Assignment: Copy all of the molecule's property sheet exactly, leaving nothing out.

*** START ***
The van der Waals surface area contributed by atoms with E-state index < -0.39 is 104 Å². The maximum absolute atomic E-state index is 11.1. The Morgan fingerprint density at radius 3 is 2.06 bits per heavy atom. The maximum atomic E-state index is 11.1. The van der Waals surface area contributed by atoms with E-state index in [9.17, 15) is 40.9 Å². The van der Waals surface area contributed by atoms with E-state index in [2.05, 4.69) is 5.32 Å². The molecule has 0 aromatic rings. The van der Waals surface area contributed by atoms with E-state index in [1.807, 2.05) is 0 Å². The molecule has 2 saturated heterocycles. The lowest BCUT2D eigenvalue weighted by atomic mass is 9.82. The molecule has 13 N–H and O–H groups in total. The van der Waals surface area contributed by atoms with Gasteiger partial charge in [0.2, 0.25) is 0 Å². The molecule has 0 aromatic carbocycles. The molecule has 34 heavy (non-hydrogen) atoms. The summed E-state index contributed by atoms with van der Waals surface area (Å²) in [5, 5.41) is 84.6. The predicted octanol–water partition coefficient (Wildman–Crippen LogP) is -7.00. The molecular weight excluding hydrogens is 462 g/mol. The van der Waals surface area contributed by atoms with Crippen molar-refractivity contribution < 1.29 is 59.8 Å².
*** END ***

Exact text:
The van der Waals surface area contributed by atoms with E-state index < -0.39 is 104 Å². The maximum absolute atomic E-state index is 11.1. The Morgan fingerprint density at radius 3 is 2.06 bits per heavy atom. The maximum atomic E-state index is 11.1. The van der Waals surface area contributed by atoms with E-state index in [9.17, 15) is 40.9 Å². The van der Waals surface area contributed by atoms with E-state index in [2.05, 4.69) is 5.32 Å². The molecule has 0 aromatic rings. The van der Waals surface area contributed by atoms with E-state index in [1.807, 2.05) is 0 Å². The molecule has 2 saturated heterocycles. The lowest BCUT2D eigenvalue weighted by atomic mass is 9.82. The molecule has 13 N–H and O–H groups in total. The van der Waals surface area contributed by atoms with Gasteiger partial charge in [0.2, 0.25) is 0 Å². The molecule has 0 aromatic carbocycles. The molecule has 34 heavy (non-hydrogen) atoms. The summed E-state index contributed by atoms with van der Waals surface area (Å²) in [5, 5.41) is 84.6. The predicted octanol–water partition coefficient (Wildman–Crippen LogP) is -7.00. The molecular weight excluding hydrogens is 462 g/mol. The van der Waals surface area contributed by atoms with Crippen molar-refractivity contribution < 1.29 is 59.8 Å².